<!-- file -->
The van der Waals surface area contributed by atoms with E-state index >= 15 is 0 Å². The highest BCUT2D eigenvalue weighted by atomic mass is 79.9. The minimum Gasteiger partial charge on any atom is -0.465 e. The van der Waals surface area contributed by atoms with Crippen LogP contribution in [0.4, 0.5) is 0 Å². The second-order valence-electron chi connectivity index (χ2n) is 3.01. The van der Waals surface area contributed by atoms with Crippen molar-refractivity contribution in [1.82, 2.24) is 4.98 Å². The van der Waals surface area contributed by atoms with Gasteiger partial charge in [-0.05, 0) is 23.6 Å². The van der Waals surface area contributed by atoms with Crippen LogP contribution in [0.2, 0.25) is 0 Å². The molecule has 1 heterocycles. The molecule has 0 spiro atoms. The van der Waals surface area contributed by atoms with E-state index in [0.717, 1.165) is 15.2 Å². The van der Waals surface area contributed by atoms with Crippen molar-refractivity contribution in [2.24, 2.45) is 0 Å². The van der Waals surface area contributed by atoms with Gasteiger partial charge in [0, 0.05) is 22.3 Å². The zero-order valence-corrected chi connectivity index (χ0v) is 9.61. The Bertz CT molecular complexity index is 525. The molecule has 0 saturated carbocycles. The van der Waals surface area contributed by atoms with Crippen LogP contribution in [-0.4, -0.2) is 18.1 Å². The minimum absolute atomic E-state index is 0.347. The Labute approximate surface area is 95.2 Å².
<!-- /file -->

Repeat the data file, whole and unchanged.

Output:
The van der Waals surface area contributed by atoms with E-state index >= 15 is 0 Å². The highest BCUT2D eigenvalue weighted by atomic mass is 79.9. The minimum Gasteiger partial charge on any atom is -0.465 e. The van der Waals surface area contributed by atoms with Crippen LogP contribution in [0.4, 0.5) is 0 Å². The second-order valence-electron chi connectivity index (χ2n) is 3.01. The van der Waals surface area contributed by atoms with Crippen molar-refractivity contribution in [1.82, 2.24) is 4.98 Å². The van der Waals surface area contributed by atoms with Gasteiger partial charge in [-0.05, 0) is 23.6 Å². The van der Waals surface area contributed by atoms with Crippen LogP contribution in [0.2, 0.25) is 0 Å². The molecule has 1 heterocycles. The molecule has 0 spiro atoms. The van der Waals surface area contributed by atoms with E-state index in [0.717, 1.165) is 15.2 Å². The van der Waals surface area contributed by atoms with Crippen molar-refractivity contribution in [2.24, 2.45) is 0 Å². The van der Waals surface area contributed by atoms with Gasteiger partial charge in [0, 0.05) is 22.3 Å². The zero-order valence-corrected chi connectivity index (χ0v) is 9.61. The Bertz CT molecular complexity index is 525. The molecule has 0 saturated carbocycles. The van der Waals surface area contributed by atoms with Crippen LogP contribution in [-0.4, -0.2) is 18.1 Å². The minimum absolute atomic E-state index is 0.347. The Labute approximate surface area is 95.2 Å².